We’ve posted a few times previously (see here and here) of my disdain for traditional PR. My rationale for being so dismissive is that in this day and age of instant and ubiquitous connectivity and contactability, a simple email, tweet or (shock horror) phone call will do much more than the most carefully worded but untargeted press release.
Well I came across a story the other day over at Drama 2.0 that I couldn’t resist spreading. The author is a (self-confessed) D-list blogger and, as such, is the frequent recipient of PR firm releases. While here at CloudAve we’d consider us a little up the list, we’re also bombarded by some senseless drivel.
From time to time we’re sufficiently humoured/enraged to post about the latest missive. The PR that Drama 2.0 received however put most of ours to shame;
Last week, WSJ writer Jeffrey Zaslow reported that, starting next month, the Detroit News and the Detroit Free Press will be offering home delivery just three days a week. So, readers who’ve made a daily ritual of perusing obituaries with their morning coffee — and who won’t go out to buy the paper or go online — aren’t necessarily going to learn about the deaths of their acquaintances… But what if there was a technology that kept readers informed about obituary news, anywhere and at any time of day?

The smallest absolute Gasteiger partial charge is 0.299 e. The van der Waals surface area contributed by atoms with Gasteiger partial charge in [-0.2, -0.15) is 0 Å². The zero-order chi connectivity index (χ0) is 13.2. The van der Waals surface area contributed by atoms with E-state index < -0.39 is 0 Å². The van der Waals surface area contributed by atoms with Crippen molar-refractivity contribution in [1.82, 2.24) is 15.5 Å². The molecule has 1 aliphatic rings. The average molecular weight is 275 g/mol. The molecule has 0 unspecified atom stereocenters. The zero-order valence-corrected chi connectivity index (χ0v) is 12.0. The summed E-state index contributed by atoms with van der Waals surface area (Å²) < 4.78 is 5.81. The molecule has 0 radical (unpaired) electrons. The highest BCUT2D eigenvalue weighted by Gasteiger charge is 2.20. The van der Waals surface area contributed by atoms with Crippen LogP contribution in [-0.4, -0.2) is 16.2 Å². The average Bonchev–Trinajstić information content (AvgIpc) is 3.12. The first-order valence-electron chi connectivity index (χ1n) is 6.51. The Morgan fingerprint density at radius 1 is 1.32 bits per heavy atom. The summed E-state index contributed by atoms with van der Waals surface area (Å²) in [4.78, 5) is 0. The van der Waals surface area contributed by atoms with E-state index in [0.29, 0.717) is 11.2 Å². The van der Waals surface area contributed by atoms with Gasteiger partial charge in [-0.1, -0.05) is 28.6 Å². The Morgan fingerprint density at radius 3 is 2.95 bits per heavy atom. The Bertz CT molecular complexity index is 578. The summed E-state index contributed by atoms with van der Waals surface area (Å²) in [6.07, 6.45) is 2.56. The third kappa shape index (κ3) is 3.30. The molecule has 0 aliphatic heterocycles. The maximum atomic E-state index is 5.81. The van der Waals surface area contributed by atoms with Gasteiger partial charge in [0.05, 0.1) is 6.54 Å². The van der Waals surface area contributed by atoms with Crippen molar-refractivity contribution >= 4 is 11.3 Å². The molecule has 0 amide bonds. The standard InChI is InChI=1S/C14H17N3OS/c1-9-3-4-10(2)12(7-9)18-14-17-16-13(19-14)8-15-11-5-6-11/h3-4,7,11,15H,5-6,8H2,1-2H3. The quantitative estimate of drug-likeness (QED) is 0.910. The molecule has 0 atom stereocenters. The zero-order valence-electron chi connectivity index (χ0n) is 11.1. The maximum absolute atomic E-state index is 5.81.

That’s where Tributes.com steps in, the comprehensive resource for local and national obituary news and personal tributes. Tributes.com has over 82 million current and historical death records dating back to 1936.
Tributes.com makes sure that consumers can stay informed 24/7 and connected with accurate obit email alerts for any town in the US, alumni, family name, or military unit. Users can set up alerts based on the zip code they currently reside in as well as previous locations they have lived in, and when someone has passed away in their community, an email will be sent to them with names of those who have passed. Those who like to read the morning obits as much as they like their morning cup of joe won’t have to worry about missing the opportunity to leave a message of condolence or to attend a funeral because of missing the news in the paper.
Like it or not, many newspapers are cutting back on home delivery and people want their news quickly and accurately. Tributes.com is the best alternative, go-to resource for obituary news, making sure no one is left in the dark about a passing.
A few interesting facts surrounding this include:
* The obituary market as a $750M-$1B nearly untouched industry
* Obituaries- “last man standing” – every other classified section has gone online and made millions (Match.com, eHarmony.com, EBay, Craigslist, Monster.com, etc.)
* Newspapers lost $64.5 billion in market value in 12 months in 2008
* 2.5 million people die in the U.S. every year, and 12,000 of those people are turning 50 every day
This is so wrong, on so many levels. The impersonal greeting on a PR with such a serious matter. The poor taste of the subject matter itself. But it got worse. Our intrepid correspondent engaged in a little backwards and forwards banter with the PR company asking some questions that, to anyone with an IQ over around 90, were obviously tongue-in-cheek.
So, in a similar vein to the CloudAve Decent Access Initiative (DIA) – we’d like to invite readers to tell us their stories of the worst examples of PR that they’ve come across. We’re not doing this to take cheap shots at the PR industry, rather we’re keen to up the quality of PR that goes on in our industry (and if nothing else give ourselves a few laughs on a Friday afternoon).
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